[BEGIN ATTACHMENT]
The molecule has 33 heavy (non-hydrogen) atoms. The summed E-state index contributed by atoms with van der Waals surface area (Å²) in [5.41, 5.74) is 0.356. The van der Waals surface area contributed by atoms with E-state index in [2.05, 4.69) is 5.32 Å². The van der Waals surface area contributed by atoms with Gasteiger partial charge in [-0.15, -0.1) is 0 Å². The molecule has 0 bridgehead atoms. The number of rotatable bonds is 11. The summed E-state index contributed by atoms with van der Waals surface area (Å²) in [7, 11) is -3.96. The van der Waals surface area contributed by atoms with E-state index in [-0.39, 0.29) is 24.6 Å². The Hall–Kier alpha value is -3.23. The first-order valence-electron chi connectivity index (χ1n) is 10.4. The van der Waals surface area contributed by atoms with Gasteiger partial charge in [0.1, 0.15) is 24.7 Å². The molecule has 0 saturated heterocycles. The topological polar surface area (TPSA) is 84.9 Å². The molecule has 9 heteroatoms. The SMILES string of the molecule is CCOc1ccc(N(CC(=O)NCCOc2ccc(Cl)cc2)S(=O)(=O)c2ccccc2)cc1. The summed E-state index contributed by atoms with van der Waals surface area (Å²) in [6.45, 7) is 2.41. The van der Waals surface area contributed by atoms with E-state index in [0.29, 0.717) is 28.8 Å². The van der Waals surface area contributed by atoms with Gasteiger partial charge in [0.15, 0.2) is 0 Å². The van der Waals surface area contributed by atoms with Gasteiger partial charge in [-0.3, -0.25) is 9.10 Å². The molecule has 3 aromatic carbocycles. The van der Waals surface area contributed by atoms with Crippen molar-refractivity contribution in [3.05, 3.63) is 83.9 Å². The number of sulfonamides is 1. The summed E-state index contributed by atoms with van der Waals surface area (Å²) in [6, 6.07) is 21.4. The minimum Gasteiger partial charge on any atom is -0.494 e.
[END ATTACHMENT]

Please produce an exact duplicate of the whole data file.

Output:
The molecule has 33 heavy (non-hydrogen) atoms. The summed E-state index contributed by atoms with van der Waals surface area (Å²) in [5.41, 5.74) is 0.356. The van der Waals surface area contributed by atoms with E-state index in [2.05, 4.69) is 5.32 Å². The van der Waals surface area contributed by atoms with Gasteiger partial charge in [-0.15, -0.1) is 0 Å². The molecule has 0 bridgehead atoms. The number of rotatable bonds is 11. The summed E-state index contributed by atoms with van der Waals surface area (Å²) in [7, 11) is -3.96. The van der Waals surface area contributed by atoms with E-state index in [-0.39, 0.29) is 24.6 Å². The Hall–Kier alpha value is -3.23. The first-order valence-electron chi connectivity index (χ1n) is 10.4. The van der Waals surface area contributed by atoms with Gasteiger partial charge in [0.1, 0.15) is 24.7 Å². The molecule has 0 saturated heterocycles. The topological polar surface area (TPSA) is 84.9 Å². The molecule has 9 heteroatoms. The SMILES string of the molecule is CCOc1ccc(N(CC(=O)NCCOc2ccc(Cl)cc2)S(=O)(=O)c2ccccc2)cc1. The summed E-state index contributed by atoms with van der Waals surface area (Å²) in [6.45, 7) is 2.41. The van der Waals surface area contributed by atoms with E-state index in [0.29, 0.717) is 28.8 Å². The van der Waals surface area contributed by atoms with Gasteiger partial charge in [0.15, 0.2) is 0 Å². The van der Waals surface area contributed by atoms with Gasteiger partial charge in [-0.3, -0.25) is 9.10 Å². The molecule has 3 aromatic carbocycles. The van der Waals surface area contributed by atoms with Crippen molar-refractivity contribution in [3.05, 3.63) is 83.9 Å². The number of sulfonamides is 1. The summed E-state index contributed by atoms with van der Waals surface area (Å²) in [6, 6.07) is 21.4. The minimum Gasteiger partial charge on any atom is -0.494 e.